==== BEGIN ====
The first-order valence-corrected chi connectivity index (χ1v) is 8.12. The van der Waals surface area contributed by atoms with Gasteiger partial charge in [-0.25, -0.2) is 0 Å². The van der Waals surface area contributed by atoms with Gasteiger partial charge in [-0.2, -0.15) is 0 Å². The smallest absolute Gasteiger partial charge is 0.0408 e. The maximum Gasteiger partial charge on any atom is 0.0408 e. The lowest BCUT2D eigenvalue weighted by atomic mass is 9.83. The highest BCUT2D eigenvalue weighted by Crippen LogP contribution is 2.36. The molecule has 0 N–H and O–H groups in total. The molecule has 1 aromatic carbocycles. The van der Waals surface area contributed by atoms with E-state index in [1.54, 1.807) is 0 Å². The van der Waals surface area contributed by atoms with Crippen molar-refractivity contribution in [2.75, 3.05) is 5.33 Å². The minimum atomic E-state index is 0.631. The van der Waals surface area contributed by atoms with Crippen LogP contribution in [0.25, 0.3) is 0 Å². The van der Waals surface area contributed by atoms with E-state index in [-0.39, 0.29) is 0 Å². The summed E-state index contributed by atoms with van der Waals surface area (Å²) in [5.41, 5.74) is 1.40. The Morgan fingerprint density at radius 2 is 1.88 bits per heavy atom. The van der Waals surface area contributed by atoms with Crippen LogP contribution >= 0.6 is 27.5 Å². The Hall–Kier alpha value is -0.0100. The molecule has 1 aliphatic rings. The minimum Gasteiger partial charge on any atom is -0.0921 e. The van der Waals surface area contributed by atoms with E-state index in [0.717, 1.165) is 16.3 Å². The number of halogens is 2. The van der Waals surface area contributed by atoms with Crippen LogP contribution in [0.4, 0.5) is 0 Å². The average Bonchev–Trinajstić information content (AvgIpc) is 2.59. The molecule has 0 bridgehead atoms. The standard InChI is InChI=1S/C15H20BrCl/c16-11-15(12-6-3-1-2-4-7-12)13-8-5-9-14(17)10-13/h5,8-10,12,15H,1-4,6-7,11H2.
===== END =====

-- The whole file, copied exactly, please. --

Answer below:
The first-order valence-corrected chi connectivity index (χ1v) is 8.12. The van der Waals surface area contributed by atoms with Gasteiger partial charge in [-0.25, -0.2) is 0 Å². The van der Waals surface area contributed by atoms with Gasteiger partial charge in [-0.2, -0.15) is 0 Å². The smallest absolute Gasteiger partial charge is 0.0408 e. The maximum Gasteiger partial charge on any atom is 0.0408 e. The lowest BCUT2D eigenvalue weighted by atomic mass is 9.83. The highest BCUT2D eigenvalue weighted by Crippen LogP contribution is 2.36. The molecule has 0 N–H and O–H groups in total. The molecule has 1 aromatic carbocycles. The van der Waals surface area contributed by atoms with E-state index in [1.54, 1.807) is 0 Å². The van der Waals surface area contributed by atoms with Crippen molar-refractivity contribution in [2.75, 3.05) is 5.33 Å². The minimum atomic E-state index is 0.631. The van der Waals surface area contributed by atoms with Crippen LogP contribution in [0.25, 0.3) is 0 Å². The van der Waals surface area contributed by atoms with E-state index in [-0.39, 0.29) is 0 Å². The summed E-state index contributed by atoms with van der Waals surface area (Å²) in [5.41, 5.74) is 1.40. The Morgan fingerprint density at radius 2 is 1.88 bits per heavy atom. The van der Waals surface area contributed by atoms with Crippen LogP contribution >= 0.6 is 27.5 Å². The Hall–Kier alpha value is -0.0100. The molecule has 1 aliphatic rings. The minimum Gasteiger partial charge on any atom is -0.0921 e. The van der Waals surface area contributed by atoms with E-state index in [0.717, 1.165) is 16.3 Å². The number of halogens is 2. The van der Waals surface area contributed by atoms with Crippen LogP contribution in [0.4, 0.5) is 0 Å². The average Bonchev–Trinajstić information content (AvgIpc) is 2.59. The molecule has 0 bridgehead atoms. The standard InChI is InChI=1S/C15H20BrCl/c16-11-15(12-6-3-1-2-4-7-12)13-8-5-9-14(17)10-13/h5,8-10,12,15H,1-4,6-7,11H2.